So why do animals keep evolving into crab-like forms? Scientists don’t know for sure, but they have lots of ideas.
Carcinization is an example of a phenomenon called convergent evolution, which is when different groups independently evolve the same traits. It’s the same reason both bats and birds have wings. But intriguingly, the crab-like body plan has emerged many times among very closely related animals.
The fact that it’s happening at such a fine scale “means that evolution is flexible and dynamic,” Javier Luque, a senior research associate in the Department of Zoology at the University of Cambridge, told Live Science.
Related: Does evolution ever go backward?
Crustaceans have repeatedly gone from having a cylindrical body plan with a big tail — characteristic of a shrimp or a lobster — to a flatter, rounder, crabbier look, with a much less prominent tail. The result is that many crustaceans that resemble crabs, like the tasty king crab that’s coveted as a seafood delicacy, aren’t even technically “true crabs.” They’ve adopted a crab-like body plan, but actually belong to a closely related group of crustaceans called “false crabs.”
When a trait appears in an animal and sticks around through generations, it’s a sign that the trait is advantageous for the species — that’s the basic principle of natural selection. Animals with crabby forms come in many sizes and thrive in a wide array of habitats, from mountains to the deep sea. Their diversity makes it tricky to pin down a single common benefit for their body plan, said Joanna Wolfe, a research associate in organismic and evolutionary biology at Harvard University.
Wolfe and colleagues laid out a few possibilities in a 2021 paper in the journal BioEssays. For example, crabs’ tucked-in tail, versus the lobster’s much more prominent one, could reduce the amount of vulnerable flesh that’s accessible to predators. And the flat, rounded shell could help a crab scuttle sideways more effectively than a cylindrical lobster body would allow.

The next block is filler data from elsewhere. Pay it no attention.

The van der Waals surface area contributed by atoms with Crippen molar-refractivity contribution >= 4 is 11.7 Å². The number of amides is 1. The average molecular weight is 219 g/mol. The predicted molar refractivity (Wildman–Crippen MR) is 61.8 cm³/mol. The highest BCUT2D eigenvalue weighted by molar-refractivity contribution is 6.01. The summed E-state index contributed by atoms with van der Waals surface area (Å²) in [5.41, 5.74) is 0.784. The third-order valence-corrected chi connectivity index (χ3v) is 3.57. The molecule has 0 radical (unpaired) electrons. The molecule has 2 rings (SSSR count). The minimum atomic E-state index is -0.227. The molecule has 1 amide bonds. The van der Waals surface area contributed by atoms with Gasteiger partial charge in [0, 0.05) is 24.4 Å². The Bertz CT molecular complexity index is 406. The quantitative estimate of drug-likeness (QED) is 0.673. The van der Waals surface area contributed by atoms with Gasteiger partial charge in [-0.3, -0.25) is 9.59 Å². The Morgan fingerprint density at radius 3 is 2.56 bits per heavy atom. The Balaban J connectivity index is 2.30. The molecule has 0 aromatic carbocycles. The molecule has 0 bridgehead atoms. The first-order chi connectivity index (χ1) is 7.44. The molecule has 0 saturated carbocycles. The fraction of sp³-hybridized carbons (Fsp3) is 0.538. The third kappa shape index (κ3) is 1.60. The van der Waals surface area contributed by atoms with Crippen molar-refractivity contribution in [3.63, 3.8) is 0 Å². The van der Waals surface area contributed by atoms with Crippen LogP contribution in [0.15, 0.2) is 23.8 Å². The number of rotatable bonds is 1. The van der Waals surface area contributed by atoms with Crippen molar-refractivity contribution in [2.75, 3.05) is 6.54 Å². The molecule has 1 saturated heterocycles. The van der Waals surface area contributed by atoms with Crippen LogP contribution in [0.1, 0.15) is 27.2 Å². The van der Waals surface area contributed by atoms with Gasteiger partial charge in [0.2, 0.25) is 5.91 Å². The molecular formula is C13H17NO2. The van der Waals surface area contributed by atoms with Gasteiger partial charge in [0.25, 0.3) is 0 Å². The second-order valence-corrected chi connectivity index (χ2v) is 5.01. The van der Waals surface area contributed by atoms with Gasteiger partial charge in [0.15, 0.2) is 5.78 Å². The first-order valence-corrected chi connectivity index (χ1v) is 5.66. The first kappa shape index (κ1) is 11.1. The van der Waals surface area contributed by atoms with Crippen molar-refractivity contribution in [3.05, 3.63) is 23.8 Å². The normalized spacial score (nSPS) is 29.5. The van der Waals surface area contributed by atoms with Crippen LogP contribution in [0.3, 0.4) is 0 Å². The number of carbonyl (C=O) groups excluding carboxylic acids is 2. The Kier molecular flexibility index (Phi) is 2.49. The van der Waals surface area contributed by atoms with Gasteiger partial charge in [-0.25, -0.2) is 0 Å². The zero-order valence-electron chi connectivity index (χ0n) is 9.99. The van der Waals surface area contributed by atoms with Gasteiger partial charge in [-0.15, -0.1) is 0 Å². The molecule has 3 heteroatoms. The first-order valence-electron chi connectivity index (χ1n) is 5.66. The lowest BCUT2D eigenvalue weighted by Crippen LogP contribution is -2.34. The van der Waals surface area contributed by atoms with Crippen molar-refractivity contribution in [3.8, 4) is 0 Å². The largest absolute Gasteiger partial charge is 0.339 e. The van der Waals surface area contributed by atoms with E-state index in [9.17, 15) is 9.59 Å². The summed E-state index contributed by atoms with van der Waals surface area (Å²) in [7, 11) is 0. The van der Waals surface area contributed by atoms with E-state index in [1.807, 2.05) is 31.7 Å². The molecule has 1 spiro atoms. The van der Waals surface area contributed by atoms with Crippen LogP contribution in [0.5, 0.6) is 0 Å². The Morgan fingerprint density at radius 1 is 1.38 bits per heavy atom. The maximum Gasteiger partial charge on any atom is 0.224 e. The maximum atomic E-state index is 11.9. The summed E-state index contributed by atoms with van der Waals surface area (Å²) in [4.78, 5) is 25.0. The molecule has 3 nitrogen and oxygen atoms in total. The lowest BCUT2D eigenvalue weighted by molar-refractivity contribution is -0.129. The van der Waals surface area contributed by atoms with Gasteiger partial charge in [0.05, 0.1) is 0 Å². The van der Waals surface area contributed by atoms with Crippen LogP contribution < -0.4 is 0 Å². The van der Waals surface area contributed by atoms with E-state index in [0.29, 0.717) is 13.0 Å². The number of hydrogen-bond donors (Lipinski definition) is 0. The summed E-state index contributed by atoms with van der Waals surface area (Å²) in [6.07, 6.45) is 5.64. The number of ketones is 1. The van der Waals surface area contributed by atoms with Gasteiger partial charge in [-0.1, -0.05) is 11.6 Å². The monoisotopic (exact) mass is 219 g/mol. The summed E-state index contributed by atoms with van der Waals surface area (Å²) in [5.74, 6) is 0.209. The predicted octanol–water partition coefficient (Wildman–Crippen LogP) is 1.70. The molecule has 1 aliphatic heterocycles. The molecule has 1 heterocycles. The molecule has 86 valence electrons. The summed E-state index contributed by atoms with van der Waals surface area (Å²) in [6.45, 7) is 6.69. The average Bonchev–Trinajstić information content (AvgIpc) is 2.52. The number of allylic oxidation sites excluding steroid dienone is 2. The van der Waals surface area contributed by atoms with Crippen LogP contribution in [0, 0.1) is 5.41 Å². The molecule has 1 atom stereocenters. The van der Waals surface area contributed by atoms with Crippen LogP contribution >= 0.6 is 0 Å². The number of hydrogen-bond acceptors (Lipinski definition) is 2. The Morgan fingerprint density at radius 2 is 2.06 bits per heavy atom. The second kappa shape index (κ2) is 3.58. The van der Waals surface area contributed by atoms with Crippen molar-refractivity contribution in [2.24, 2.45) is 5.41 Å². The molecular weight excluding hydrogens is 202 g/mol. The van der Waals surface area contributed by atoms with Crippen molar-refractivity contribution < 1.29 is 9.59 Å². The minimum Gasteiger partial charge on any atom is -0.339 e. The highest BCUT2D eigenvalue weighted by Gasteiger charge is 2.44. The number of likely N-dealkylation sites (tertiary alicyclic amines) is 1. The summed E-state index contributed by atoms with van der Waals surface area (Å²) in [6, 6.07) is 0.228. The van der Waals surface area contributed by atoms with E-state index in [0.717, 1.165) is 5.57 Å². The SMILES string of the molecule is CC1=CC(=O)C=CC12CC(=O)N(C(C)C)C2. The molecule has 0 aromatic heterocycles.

But more research is needed to test those hypotheses, Wolfe said. She is also trying to use genetic data to better understand the relationships among different decapod crustaceans, to more accurately pinpoint when various “crabby” lineages evolved, and pick apart the factors driving carcinization.
There’s another possible explanation: “It’s possible that having a crab body isn’t necessarily advantageous, and maybe it’s a consequence of something else in the organism,” Wolfe said. For example, the crab body plan might be so successful not because of the shell or tail shape itself, but because of the possibilities that this shape opens up for other parts of the body, said Luque, who is a co-author of the 2021 paper with Wolfe.
For example, a lobster’s giant tail can propel the animal through the water and help it crush prey. But it can also get in the way and constrain other features, Luque said. The crab body shape might leave more flexibility for animals to evolve specialized roles for their legs beyond walking, allowing crabs to easily adapt to new habitats. Some crabs have adapted their legs for digging under sediment or paddling through water.